Raspberry Pi Game Emulator

I am building a retro game emulator using the Retropie framework on Raspberry Pi. The emulator allows for the user to play thousands of game just by downloading the game files from the internet. I am also going to program my own game for raspberry pi using the pygame module for python.


Manas Srivastava

Area of Interest

Computer Science


Wilcox High


Incoming Junior

Third Milestone

My final milestone was creating an AI for the player to play against. Currently, it checks for the positions of the player’s projectile and its own position to move accordingly. This AI also avoids the walls, so playing against it can be a challenge. I hope to improve it by tracking the player’s position and making it move its projectile to the player’s coordinates. From a visual standpoint,I would like to add a background and change the projectiles from objects to sprites to improve clarity.

Second Milestone

My second milestone was creating my own game in python using the pygame module. I made a 2 player game in which each player controls a character and has to reduce each other’s health to 0. Initially I had hardcoded the 2 characters, but found out that this was extremely inefficient. After some help from the instructors, I used classes in python in order to make 7 unique characters from which the players could choose from. Classes are like blueprints for my characters which made it considerably easier to make unique abilities. After implementing this, it only took me 15 minutes to make each character, along with the time it took to sprite them.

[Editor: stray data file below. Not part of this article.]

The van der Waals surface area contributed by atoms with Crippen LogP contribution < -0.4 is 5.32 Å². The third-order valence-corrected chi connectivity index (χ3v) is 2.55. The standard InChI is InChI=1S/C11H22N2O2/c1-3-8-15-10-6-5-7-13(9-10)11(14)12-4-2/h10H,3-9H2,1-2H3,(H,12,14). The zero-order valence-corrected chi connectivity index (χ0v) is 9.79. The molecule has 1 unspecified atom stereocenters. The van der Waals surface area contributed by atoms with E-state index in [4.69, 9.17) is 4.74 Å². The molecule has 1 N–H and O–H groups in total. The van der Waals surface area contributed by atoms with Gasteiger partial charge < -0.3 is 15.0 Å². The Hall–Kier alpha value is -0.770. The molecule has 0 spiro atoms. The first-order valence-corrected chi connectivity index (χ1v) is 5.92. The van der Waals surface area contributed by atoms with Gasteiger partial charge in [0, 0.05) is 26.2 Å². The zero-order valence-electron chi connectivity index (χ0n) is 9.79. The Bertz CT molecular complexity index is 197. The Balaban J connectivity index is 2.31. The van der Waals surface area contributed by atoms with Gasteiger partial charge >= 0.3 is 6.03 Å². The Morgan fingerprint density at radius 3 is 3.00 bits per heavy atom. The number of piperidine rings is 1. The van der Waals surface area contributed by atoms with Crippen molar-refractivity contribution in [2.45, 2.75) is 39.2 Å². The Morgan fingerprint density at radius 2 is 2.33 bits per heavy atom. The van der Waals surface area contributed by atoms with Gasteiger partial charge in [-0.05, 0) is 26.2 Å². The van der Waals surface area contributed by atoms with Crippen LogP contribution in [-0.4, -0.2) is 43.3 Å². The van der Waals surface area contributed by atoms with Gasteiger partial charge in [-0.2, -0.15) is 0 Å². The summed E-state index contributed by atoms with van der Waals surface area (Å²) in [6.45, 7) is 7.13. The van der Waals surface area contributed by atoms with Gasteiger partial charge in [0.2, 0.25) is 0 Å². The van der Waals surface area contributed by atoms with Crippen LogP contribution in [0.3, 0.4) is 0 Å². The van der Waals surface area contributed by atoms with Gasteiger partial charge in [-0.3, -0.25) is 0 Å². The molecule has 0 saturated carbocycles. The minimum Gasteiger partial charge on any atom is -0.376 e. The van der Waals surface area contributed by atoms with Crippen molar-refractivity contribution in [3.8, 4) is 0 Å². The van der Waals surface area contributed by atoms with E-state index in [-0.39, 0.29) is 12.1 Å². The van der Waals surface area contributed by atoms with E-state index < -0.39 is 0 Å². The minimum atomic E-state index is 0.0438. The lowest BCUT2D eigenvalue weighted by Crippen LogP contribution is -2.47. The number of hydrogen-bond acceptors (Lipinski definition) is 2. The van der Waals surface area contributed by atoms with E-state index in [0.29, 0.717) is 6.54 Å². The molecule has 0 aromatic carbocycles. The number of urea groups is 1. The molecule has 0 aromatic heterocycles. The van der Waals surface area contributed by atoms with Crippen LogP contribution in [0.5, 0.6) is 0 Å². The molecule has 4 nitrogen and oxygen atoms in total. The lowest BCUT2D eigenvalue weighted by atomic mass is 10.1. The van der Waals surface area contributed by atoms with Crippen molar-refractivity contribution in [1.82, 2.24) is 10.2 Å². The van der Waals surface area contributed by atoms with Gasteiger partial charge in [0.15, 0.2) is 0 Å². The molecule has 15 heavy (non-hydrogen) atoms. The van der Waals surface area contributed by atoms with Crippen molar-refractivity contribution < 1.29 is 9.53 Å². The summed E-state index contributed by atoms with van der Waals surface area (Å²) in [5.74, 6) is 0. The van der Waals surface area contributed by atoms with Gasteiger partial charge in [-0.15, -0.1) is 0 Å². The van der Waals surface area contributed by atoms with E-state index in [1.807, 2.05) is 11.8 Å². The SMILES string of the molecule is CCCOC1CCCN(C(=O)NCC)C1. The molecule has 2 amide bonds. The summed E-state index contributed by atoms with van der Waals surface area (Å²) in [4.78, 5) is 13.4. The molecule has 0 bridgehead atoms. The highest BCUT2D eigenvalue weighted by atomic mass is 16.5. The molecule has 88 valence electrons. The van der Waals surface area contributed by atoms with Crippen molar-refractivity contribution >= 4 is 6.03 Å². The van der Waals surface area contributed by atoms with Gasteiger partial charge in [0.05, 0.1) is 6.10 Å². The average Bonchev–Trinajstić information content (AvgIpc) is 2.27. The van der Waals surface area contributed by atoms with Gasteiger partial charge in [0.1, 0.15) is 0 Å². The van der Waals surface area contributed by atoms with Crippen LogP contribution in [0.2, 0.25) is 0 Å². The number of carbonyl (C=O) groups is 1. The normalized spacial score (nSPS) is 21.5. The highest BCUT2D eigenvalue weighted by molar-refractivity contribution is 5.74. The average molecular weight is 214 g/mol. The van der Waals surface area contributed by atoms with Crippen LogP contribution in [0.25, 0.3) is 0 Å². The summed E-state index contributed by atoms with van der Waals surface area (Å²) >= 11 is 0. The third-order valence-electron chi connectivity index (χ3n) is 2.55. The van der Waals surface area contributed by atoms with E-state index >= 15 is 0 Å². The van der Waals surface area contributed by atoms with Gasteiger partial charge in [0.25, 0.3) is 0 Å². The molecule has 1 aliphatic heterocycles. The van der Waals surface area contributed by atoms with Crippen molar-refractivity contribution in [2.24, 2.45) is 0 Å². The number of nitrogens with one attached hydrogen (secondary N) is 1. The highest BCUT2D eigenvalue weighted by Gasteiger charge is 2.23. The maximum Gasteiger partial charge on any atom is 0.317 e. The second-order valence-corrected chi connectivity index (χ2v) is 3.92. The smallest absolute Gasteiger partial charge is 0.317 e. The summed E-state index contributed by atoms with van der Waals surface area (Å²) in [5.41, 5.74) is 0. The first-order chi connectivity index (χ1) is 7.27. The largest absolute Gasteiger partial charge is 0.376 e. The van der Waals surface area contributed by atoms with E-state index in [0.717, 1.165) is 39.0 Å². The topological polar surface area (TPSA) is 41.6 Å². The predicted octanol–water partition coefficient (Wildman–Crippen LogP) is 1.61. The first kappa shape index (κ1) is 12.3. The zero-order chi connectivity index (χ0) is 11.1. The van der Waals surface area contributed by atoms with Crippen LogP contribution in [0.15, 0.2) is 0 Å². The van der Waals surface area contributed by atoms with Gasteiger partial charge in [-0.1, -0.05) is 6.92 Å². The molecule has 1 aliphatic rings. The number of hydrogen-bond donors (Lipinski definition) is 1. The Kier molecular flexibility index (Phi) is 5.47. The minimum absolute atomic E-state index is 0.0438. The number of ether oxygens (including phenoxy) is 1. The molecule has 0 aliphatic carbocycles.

First Milestone

My first milestone was completing the retropie emulator using the raspberry pi. A raspberry pi is basically a computer that connects to a monitor, and then you can do all sorts of things with it. One common use of the raspberry pi is the emulator. It works by downloading the game files of retro games called ROMS. ROMS stand for read only memory, which means that it can’t be changed. One thing I struggled with was getting the games to save. Every time the pi was restarted, all the game data was lost. I eventually found out that I had to save the game through the in-game menus and the emulator itself in order for the game to save.

Simon Says Game

My Starter Project was the Simon Says Game. The player is shown a series of flashing lights and has to press the corresponding buttons in the correct order. There are 10 progressively harder rounds and if the player completes all these rounds they win. This project used an Arduino along with a potentiometer, LEDs, resistors, and buttons. The Arduino is a microcontroller, which means it is considerably less powerful than a Raspberry Pi, which is a microprocesser. The potentiometer changes the amount of voltage that flows into the circuit, changing the brightness of the LEDs and loudness of the buzzer.

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